Dobrowolski Stanislaw Wincenty

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Story of Rescue - Dobrowolski Stanislaw Wincenty

Stanisław Wincenty Dobrowolski was a son of Stanisław Dobrowolski (1873–1917) – a well-known Cracow gynecologist and obstetrician, a professor at the Faculty of Medicine of Jagiellonian University. Stanisław W. Dobrowolski graduated from the Faculty of Law of Jagiellonian University. In the period of his studies, he was active in the Academic Pacifists’ Society and then in the Polish Socialist Party (PPS). In 1938, he completed an internship in the International Labour Office in Geneva.

During the German occupation, he joined the resistance movement under the pseudonym of “Staniewski”. On 12 March 1943, when the activists of the Polish and Jewish underground movement formed a Cracow branch of “Żegota” Council to Aid Jews, Dobrowolski became its chairman and a representative of PPS-WRN. According to Teresa Prekerowa, the Council to Aid Jews in Cracow “was a small organization and the funds it received were low, much lower than needed. However, its dedicated team and the energetic, enterprising chairman, soon turned into an important care centre.”

Dobrowolski coordinated the activities of “Żegota” in the district of Cracow and kept in touch with the headquarters in Warsaw. The Cracow branch of “Żegota” was founded a few days before the bloody liquidation of the Podgórze ghetto, which took place on 13 and 14 March. Tadeusz Seweryn “Socha”, a Cracow “Żegota” member on behalf of the People’s Party, reported in his account included in Ten jest z ojczyzny mojej: “these facts enhanced our team to a vivid activity in all possible directions”.

“Żegota” tried to help Jews in the camps in Płaszów, Bochnia, Mielec, Przemyśl, Stalowa Wola, Szabnie and Tarnów, as well as in other camps in the district. Its activists provided money, food and documents which made it possible for Jews to hide on the so-called Aryan side. Another objective of “Żegota” was fighting with blackmails and the German anti-Semitic propaganda, saving Jewish children and collecting materials on crimes against Jews.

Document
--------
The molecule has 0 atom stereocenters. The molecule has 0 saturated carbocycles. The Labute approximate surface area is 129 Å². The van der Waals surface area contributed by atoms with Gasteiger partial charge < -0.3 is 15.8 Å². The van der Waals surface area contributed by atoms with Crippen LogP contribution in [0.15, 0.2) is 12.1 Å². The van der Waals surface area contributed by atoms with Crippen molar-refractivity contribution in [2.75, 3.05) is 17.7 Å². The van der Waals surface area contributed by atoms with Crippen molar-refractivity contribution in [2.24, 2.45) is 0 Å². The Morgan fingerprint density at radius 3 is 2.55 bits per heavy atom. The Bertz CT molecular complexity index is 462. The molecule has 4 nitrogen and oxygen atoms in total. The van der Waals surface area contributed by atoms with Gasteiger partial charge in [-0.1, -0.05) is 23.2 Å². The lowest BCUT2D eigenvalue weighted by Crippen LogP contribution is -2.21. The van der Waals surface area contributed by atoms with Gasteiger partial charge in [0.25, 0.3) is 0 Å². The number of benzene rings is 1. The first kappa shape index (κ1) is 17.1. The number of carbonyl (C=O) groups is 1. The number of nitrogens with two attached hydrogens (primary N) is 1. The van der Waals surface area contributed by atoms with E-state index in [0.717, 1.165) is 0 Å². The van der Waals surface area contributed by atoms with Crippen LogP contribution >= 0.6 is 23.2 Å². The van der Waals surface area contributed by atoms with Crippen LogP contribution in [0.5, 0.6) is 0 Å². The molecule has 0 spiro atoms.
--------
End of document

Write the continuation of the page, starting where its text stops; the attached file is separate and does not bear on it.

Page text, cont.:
In 1943, the Cracow branch of “Żegota” managed to bring the writer Michał Borwicz (1911–1987) and a daughter of the editor Henryk Hescheles – Janina (born 1931) from Janowska concentration camp in Lvov to Cracow. Dobrowolski also helped Michał Weichert (1890–1967), a theatrical director who hid on the so-called Aryan side.

“Żegota” activists used Dobrowolski’s office on Jagiellońska Street for the purposes of the organization. Maria Hochberg-Mariańska, Dobrowolski’s fellow activist in the Cracow “Żegota”, underlines in her recollections: “[he] put everything at the Council’s disposal: his office, various contacts and effortless work, even though “Żegota” was only a part of his underground activity.

After the end of World War II, Dobrowolski became one of the founders of the League for the Struggle Against Racism and a member of its Board. He also undertook a political activity - he was a deputy to the State National Council and a deputy to the Sejm as a representative of the Polish Socialist Party, he was also a secretary of the PPS Supreme Council. He worked in the Ministry of Shipping, the Ministry of Culture and Art and the Ministry of Foreign Affairs, he was the ambassador of Poland to Denmark and Greece, as well as a member of the International Control Commission in Vietnam.

He wrote publications on disarmament and international policy, he was also active in the ZAiKS Society of Authors.

He was granted many decorations, he was also awarded the medal of the 50th anniversary of the Warsaw Ghetto Uprising, granted by the Association of Jewish Combatants.

In 1979, the Yad Vashem Institute granted Stanisław W. Dobrowolski the title of Righteous Among the Nations.

Bibliography

  • Archiwum Żydowskiego Instytutu Historycznego, 349/24, 2034
  • Teresa Prekerowa, Przewodniczący Krakowskiej Żegoty Stanisław Wincenty Dobrowolski 22 VI 1915-8 IX 1993